Supermarket giant Tesco has recorded one of the biggest losses ever by a British company, with a staggering £6.4 billion fall in revenue in the last year.
The dire news came after the supermarket took a massive writedown on the value of its property portfolio.
The pre-tax loss for the 12 months to 28 February caps a disastrous year for the chain, following an accounting scandal when it admitted it overestimated profit expectations by £263 million, a series of profit warnings and a bitter price war with rivals.
Just two months ago it was revealed Tesco will be investigated over allegations it mistreated suppliers and delayed payments.
The loss is greater than other historic falls such as that of the telecoms group Cable & Wireless, later bought by Vodafone, which saw a £6.4bn loss in 2003, and is the fifth-biggest lost in UK history according to Sky News.
Dark days for Tesco
The full-year loss was driven by a £7 billion spend on 'one-off' items, including £3.8 billion from a review of its store portfolio in light of industry conditions and declining profits.
It also wrote down the value of 'work-in-progress' on its properties by £925 million, after deciding in January to close 43 stores and scrap 49 planned sites.
Underlying profits plunged 68% to £961 million in the period, but new chief executive Dave Lewis said the company had drawn a line under the past and was seeing some encouraging signs.
Tesco has also agreed a contribution of £270 million a year to its pension fund, after a valuation revealed a deficit of £2.8 billion at the end of March last year.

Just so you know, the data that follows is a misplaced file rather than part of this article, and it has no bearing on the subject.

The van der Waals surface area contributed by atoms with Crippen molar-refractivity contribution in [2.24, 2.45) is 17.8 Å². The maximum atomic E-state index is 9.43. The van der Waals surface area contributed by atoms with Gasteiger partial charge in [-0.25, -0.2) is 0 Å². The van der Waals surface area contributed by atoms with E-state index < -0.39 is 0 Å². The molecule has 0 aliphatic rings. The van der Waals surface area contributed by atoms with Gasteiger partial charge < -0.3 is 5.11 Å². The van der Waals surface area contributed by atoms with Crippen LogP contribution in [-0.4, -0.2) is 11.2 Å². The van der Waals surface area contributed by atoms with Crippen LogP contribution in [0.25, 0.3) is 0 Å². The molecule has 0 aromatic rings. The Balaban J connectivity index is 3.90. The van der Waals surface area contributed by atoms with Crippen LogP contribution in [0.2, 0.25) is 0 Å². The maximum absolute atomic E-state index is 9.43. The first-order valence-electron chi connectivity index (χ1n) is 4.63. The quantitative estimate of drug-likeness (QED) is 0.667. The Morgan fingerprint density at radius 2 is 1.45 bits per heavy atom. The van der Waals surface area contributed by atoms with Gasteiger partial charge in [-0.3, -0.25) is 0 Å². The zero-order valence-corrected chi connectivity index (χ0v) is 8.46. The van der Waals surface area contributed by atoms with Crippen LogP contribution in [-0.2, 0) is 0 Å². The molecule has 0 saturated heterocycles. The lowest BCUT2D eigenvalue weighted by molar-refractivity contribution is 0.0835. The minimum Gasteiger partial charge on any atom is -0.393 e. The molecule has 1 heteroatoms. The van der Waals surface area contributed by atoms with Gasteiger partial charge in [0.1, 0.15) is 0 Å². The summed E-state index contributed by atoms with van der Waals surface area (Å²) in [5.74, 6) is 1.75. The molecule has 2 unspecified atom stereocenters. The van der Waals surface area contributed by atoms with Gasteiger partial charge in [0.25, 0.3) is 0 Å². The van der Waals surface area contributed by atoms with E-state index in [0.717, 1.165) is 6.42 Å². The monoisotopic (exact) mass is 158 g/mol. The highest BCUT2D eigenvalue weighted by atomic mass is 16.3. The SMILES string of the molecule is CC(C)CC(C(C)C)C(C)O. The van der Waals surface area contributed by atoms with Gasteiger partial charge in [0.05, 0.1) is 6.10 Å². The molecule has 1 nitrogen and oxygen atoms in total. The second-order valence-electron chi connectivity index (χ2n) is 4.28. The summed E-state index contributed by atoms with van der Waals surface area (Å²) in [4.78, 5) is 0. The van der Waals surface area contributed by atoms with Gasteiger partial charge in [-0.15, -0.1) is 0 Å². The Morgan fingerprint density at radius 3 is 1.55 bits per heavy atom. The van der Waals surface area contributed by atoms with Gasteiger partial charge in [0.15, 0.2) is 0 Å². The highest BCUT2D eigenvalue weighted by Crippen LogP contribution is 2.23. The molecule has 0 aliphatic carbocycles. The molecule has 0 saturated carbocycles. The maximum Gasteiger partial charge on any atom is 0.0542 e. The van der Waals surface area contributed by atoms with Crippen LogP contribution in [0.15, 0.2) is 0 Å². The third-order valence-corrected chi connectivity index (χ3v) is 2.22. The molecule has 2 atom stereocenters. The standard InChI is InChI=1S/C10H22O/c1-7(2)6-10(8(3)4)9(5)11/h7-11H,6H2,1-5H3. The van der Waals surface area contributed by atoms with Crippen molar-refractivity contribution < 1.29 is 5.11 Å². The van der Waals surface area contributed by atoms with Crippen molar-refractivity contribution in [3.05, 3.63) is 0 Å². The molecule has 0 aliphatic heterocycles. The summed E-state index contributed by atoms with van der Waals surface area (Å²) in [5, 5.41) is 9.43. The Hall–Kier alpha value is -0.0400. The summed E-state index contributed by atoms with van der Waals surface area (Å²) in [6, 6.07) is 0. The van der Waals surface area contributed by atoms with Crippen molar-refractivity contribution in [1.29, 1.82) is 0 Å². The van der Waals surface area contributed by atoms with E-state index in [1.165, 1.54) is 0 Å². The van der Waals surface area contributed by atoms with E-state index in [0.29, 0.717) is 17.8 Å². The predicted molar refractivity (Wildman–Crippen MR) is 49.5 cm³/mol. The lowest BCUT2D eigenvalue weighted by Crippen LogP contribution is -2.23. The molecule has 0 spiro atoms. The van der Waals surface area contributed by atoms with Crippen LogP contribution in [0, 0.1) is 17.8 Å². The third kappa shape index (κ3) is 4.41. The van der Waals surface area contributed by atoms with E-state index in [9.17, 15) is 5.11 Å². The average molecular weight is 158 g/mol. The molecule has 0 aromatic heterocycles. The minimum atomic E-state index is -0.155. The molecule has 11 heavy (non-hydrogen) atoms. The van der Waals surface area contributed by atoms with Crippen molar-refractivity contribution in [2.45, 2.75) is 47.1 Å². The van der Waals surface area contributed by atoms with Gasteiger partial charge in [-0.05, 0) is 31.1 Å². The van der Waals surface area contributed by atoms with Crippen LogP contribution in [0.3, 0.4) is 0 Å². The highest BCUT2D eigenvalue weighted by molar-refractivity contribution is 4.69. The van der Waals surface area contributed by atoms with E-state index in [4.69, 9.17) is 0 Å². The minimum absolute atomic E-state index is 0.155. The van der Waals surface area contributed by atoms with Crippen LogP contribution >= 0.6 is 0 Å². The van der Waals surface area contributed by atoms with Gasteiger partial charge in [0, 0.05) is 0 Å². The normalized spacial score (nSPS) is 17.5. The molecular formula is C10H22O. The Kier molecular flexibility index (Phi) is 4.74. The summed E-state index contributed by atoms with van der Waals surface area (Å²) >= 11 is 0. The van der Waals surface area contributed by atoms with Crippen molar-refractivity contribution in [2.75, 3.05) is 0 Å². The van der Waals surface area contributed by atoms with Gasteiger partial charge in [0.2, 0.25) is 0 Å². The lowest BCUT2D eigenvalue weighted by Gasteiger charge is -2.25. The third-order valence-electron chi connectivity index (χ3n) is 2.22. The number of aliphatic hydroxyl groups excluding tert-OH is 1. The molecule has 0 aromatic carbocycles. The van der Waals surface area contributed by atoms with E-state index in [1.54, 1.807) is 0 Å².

Tesco boss Lewis said: "The market is still challenging and we are not expecting any let-up in the months ahead. When you add to this the fundamental changes we are making to our business and our offer, it is likely to lead to an increased level of volatility in short-term performance.
"Our clear priority - and the one that will deliver sustainable value for our shareholders - is to improve consistently for customers. The changes we have made and will continue to make put us in a stronger position to do this."
Tesco has been caught up in a price war with rivals Asda, Sainsbury's and Morrisons as their market share is gnawed away by discounters Aldi and Lidl.
Since the arrival of former Unilever executive Mr Lewis, the group has shut its final salary pension scheme and sold its loss-making blinkbox online video operation. It also plans to save £250 million a year by shutting its headquarters in Cheshunt and has axed its dividend this year.
Tesco has also recruited former Dixons chairman John Allan to head its board to succeed Sir Richard Broadbent, who left after the discovery last autumn of a £263 million accounting blunder, now being investigated by the Serious Fraud Office.
Mr Lewis said the company had added a net 4,652 customer-facing roles in stores since September, while cutting the number of head office jobs.